The price elasticity measures the relative change in the supply or the demand following a price change .
The higher the value of the price elasticity, the more the quantity reacts to the price change. The price elasticity of an overall market tends to be less than the elasticity of an individual good that can be exchanged ( substituted ) for another when the price changes .
Basically, the elasticities can be differentiated between the influence of the demand and the supply volume, which is why four elasticities are named more precisely as a whole. If the price elasticity is mentioned without further specification, the direct price elasticity of demand is usually meant:
A special form of price elasticity is the cross price elasticity , which shows how the price change of one good affects the quantity change of another good:
- Cross-price elasticity of demand
- Cross price elasticity of the supply
In the case of the indirect or cross-price elasticity of demand, a distinction must be made as to whether the products are complementary or competing. If the price of a product is lowered, the demand for a complementary good increases or sales decrease for a competing product or substitute good .
Furthermore, a distinction is made between short-term and long-term elasticity. Since it is z. If, for example, technical progress makes it possible to adapt to certain price changes, the long-term price elasticity is stronger than the short-term price elasticity for many goods, but not for all.
The price elasticity is defined as the relative change in quantity (of the goods offered on the market at this price) divided by the relative change in price . A distinction is made here between different approaches.
The arc elasticity with the price and the quantity , where the old price and the new mean, analogously,
One can interpret this elasticity as an approximate average relative change in .
Mean value method
It is a variant of the arch elasticity in which the changes are not related to a fixed value or , but to the mean of and , analogously. You then get
If a differentiable demand function is available, the question of how the demand changes in the event of a price increase can be answered directly by considering the function. The price elasticity of demand corresponds precisely to the ratio between the relative change in the quantity demanded and the relative change in the price if the price change is allowed to approach zero ( limit value observation ). For the price elasticity of demand we get:
(For details on the derivation, see the article Elasticity (Economy) #An Independent Variable . )
The possible elasticities are shown below. Unless otherwise stated, the examples always deal with the effects of a price change on the amount of demand.
Usually a negative sign is observed for the coefficient of elasticity , since a dividend is always negative. For example, a price decrease usually leads to an increase in sales, while a price increase leads to a decrease in sales. Only in the case of abnormal elasticity , such as can occur in luxury goods or hamster purchases, is the elasticity coefficient positive. In this way, conclusions can be drawn about the type of the examined good from the sign .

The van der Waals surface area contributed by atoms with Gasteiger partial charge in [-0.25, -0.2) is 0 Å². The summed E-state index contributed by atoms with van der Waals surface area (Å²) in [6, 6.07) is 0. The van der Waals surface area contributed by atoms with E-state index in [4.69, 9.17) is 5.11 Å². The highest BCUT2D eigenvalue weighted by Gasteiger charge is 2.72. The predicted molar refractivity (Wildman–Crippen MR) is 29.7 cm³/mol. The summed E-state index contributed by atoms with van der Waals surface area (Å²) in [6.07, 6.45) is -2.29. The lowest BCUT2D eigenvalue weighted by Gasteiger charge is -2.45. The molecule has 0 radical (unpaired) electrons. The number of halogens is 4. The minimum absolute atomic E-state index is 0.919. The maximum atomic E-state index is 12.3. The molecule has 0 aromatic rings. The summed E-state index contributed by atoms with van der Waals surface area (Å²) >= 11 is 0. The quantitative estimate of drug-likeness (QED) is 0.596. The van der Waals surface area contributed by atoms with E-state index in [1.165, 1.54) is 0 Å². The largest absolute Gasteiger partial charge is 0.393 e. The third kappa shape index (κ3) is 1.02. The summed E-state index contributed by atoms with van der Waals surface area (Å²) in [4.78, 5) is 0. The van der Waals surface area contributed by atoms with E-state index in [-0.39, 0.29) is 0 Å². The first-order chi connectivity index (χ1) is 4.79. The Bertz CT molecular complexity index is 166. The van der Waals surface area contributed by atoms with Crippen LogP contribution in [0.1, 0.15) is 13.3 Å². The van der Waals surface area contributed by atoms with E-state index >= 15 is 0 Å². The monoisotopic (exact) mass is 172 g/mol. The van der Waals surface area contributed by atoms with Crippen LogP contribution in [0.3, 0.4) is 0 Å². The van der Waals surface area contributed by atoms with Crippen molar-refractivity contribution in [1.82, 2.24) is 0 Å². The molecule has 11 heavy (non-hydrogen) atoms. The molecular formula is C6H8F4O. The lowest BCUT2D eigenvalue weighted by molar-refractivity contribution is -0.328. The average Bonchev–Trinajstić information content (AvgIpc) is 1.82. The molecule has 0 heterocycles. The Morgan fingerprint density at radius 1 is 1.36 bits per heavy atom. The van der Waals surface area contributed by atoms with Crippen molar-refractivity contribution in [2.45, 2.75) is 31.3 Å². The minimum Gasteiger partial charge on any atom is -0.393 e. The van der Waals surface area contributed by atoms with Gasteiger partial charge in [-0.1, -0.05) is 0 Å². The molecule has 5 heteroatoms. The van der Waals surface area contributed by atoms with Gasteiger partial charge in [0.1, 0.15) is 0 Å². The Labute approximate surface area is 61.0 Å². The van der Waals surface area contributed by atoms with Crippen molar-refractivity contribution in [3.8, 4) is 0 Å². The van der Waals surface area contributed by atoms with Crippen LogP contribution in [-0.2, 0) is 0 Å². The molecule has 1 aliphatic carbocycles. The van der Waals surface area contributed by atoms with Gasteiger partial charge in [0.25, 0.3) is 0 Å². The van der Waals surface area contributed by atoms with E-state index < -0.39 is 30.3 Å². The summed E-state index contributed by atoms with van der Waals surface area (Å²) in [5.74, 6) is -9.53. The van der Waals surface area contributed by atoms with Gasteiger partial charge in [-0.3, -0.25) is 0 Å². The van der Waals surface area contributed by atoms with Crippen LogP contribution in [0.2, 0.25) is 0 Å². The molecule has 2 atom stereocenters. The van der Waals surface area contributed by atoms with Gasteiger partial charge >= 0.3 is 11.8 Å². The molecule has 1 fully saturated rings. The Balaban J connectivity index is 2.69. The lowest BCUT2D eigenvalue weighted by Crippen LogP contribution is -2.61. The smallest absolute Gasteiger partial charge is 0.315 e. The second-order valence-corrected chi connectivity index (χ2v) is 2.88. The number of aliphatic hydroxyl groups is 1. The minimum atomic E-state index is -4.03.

To what extent does the price influence the change in quantity in supply and demand?
|Explanation||A minimal ( infinitesimal ) change in price causes an infinite change in quantity. The perfect elasticity can only be viewed as a model ; it will not be found in the real economy.|
|example||A 5 euro banknote at a price of 5.01 euros would not find any buyers. If, on the other hand, the banknote costs exactly 5.00 euros, the requested amount is as large as desired. The consumers actually only buy the banknote when it is needed. At a price of 4.99 euros, it is even infinitely large, since every customer will now try to buy this banknote.|
|Explanation||A change in price causes a disproportionate change in quantity.|
|example||A strong response in demand to price changes can be seen, for example, in the case of good substitutes such as nails of a certain type. If the price is increased, almost all customers may switch to the competition; if the price is reduced, customers switch back again.|
|Explanation||A 1% change in price causes a 1% change in quantity.|
|example||The case of unit elasticity should not be confused with that of iso-elasticity : in the first case, the elasticity is equal to one at one point of demand. In the second case, the price elasticity of demand is constant; H. the same size for every price.|
|Explanation||A change in price causes a disproportionately low change in quantity.|
|example||A weak response of demand to price changes is particularly evident in the case of essential economic goods such as food, which are difficult to substitute . Other reasons are the lack of awareness of the price change and the effort involved in searching for substitutes.|
|Explanation||A maximum price change does not change the quantity.|
|example||There is no reaction of the demand to price changes. This can be seen, for example, in the case of essential medicines, since the same amount is always bought despite price increases. In practice, however, this case finds its limits where all financial resources have been exhausted. So customers are ready to buy the product at any price as long as they can afford it. A classic example of the demand side would be the need for insulin for a diabetic. For the supply side, such a case can arise, for example, when there is simply no more of a good: collector's items (books, LP, stamps) only have a certain number of copies.|
|Explanation||In this special case, the demand is positively elastic; a higher price induces a higher demand.
The price elasticity of the demand for a particular good cannot, however, be positive for every price level; this would require the availability of infinite financial resources from the demanders.
|example||This is the case, for example, if the rising price is associated with an increasing exclusivity of the good ( snob effect , demonstrative consumption ) or if the increase in the price indicates an imminent shortage of the good ( hamster purchase ). The price can also be viewed as a quality indicator, or there is a Giffen good (absolutely inferior good ).|
|Explanation||The demand is called isoelastic if the elasticity at every point is −1. This is the case when a price change changes the quantity demanded to the extent that the product of quantity and price (sales) remains constant.|
|example||As an example, imagine an equilateral hyperbola whose asymptotes are the axes.|
Competitive (Triffin's coefficient)
The use of cross price elasticity as an indicator of the strength of competing firms goes back to Robert Triffin . After calculating the cross-price elasticity of demand, in the following Triffin's coefficient e , a distinction is made between three forms of competition:
|There is no competition if the cross price elasticity is zero. The change in the price of supplier A does not affect the sales volume of supplier B.|